Japanese rice fish

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Japanese rice fish
Nihonmedaka.jpg
Oryzias latipes
Scientific classification edit
Kingdom: Animalia
Phylum: Chordata
Class: Actinopterygii
Order: Beloniformes
Family: Adrianichthyidae
Genus: Oryzias
Species:
O. latipes
Binomial name
Oryzias latipes
Synonyms[2]
  • Poecilia latipes Temminck & Schlegel, 1846
  • Aplocheilus latipes (Temminck & Schlegel, 1846)

The Japanese rice fish (Oryzias latipes) also known as the medaka,[2] is a member of genus Oryzias (ricefish), the only genus in the subfamily Oryziinae. This small (up to about 3.6 cm or 1.4 in) native of East Asia is a denizen of rice paddies, marshes, ponds, slow-moving streams and tide pools.[3][4] It is euryhaline, occurring in both brackish and freshwater.[3] It became popular as an aquarium fish because of its hardiness and pleasant coloration: its coloration varies from creamy-white to yellowish in the wild to white, creamy-yellow, or orange in aquarium-bred individuals. Bright yellow, red or green transgenic populations, similar to GloFish, have also been developed, but are banned from sale in the EU.[5] The medaka has been a popular pet since the 17th century in Japan.[6] After fertilization, the female carries her eggs attached anterior to the anal fin for a period before depositing them on plants or alike.[5]

Ecology[edit]

Medaka live in small ponds, shallow rivers, and rice fields.[7] They can survive in a wide range of water temperatures (3℃-42℃), but they prefer a water temperature of 15℃-28℃.[8] Since they eat juvenile mosquitoes and small plankton, they are known as a beneficial organism for humans. They produce 10-20 eggs per birth, and they can produce eggs every day in laboratory conditions. They are seasonal breeding animals and usually lay eggs between spring and summer.[9] They prefer to lay eggs around water grass and often prefer living in a rice field.[7] The egg usually requires 4–10 days to hatch.[10] They have an advanced renal function, which enables them to live in saltwater and brackish water.[11] The average life span of this species in the wild is estimated to be 2 years, yet in laboratory conditions they will survive 3–5 years. They live in herds, and they can recognize other fish's faces.[12]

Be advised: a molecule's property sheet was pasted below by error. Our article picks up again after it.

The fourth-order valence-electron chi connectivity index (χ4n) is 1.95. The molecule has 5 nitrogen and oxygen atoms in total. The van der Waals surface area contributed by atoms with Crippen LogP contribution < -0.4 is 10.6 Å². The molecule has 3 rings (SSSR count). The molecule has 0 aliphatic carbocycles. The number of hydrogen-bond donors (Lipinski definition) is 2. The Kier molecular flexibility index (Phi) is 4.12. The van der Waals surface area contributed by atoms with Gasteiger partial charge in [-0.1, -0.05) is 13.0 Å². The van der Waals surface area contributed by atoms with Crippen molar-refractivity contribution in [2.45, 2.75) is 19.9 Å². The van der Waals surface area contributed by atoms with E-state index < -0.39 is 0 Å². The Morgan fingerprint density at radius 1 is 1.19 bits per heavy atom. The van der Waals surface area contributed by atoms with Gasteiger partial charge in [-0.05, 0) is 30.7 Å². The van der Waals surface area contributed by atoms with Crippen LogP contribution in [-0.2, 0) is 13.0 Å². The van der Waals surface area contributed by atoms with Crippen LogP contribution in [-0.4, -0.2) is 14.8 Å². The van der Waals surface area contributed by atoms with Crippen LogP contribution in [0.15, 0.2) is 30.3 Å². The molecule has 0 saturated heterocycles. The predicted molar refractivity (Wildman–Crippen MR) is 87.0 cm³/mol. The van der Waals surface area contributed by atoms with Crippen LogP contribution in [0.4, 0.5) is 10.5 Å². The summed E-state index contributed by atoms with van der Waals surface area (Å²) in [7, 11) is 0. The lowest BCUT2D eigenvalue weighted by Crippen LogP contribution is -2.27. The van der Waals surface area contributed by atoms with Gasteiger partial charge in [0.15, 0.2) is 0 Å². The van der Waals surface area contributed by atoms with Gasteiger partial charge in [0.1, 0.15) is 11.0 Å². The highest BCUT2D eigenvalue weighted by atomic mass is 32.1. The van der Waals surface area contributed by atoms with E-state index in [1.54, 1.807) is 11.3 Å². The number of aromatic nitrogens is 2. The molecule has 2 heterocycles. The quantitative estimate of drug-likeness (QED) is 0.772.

Taxonomy and range[edit]

A group in a shallow ditch, a typical habitat of the species (Katori, Japan)

As originally defined, O. latipes was native to much of east and mainland southeast Asia, but in recent decades most of these populations have been split off as separate species based on morphological (morphometrics and meristics) and genetic evidence.[4][13] This limits the native range of definite O. latipes to Japan: eastern and southern Honshu, Shikoku, Kyushu, and smaller southern islands in the country.[13] Formerly included in this species but now regarded as separate are O. sakaizumii in northwestern Honshu in Japan (locally, it hybridizes with O. latipes), and O. sinensis (Chinese rice fish) in much of China, west Korea and parts of mainland southeast Asia.[4][13][14] The taxonomic position of certain populations, including some in China, Laos and east Korea, is unclear and require further study.[4][13] It is possible that all these Chinese populations are part of O. sinensis, but the Laos specimens are relatively large, similar to O. latipes rather than the tiny O. sinensis.[4] The east Korean population is part of a clade with O. sakaizumii and O. latipes. Based on morphology it is closer to O. sakaizumii than O. latipes, but it may be an undescribed species.[13]

O. latipes has been introduced to Hokkaido in northern Japan (where ricefish are not native).[15] There are other reports of introductions around the world, but at least most of those in mainland Asia and Europe involve O. sinensis (Chinese rice fish).[15][16]

Origin of Southern& Northern Population[edit]

Phylogenetic analysis shows that the southern population was derived from Northern Kyushu area and spread into Honshu island. On the other hand, Northern population was derived from Tango and spread alongside with Japan sea coast.[17] Orizias Latipes is known to have nine sub populations, East Japanese type, East Setouchi type, West Setouchi type, Saninn type, Northern Kyusyu type, Osumi Type, Ariake type, Satuma type and Ryukyu type. These sub-populations are mixed each other due to artificial releasing and decreasing local genetic diversity.

Use in science[edit]

An orange aquarium variant achieved through selective breeding (photographed from above). Not to be confused with the brightly colored transgenic aquarium variants

Oryzias latipes is a model organism and is extensively used in many areas of biological research, most notably in toxicology. Medaka have a short gestation period, and are reproductively prolific — characteristics that make them easy to rear in the laboratory. They can withstand cold and can be shipped easily. Nearly all aspects of the life cycle of medaka have been analyzed by researchers including sexual behavior, genetic inheritance of coloration, spawning habits, feeding, pathology, embryological development, ecology, etc.[18][19] It has relatively small genome (~800 mega base pairs, half the size of the genome of another popular model fish, the zebrafish) as well as a generation time of 7 weeks (rather than 9 weeks for zebrafish) and hardier growth in a broad temperature range (6–40 °C or 43–104 °F).[20][21]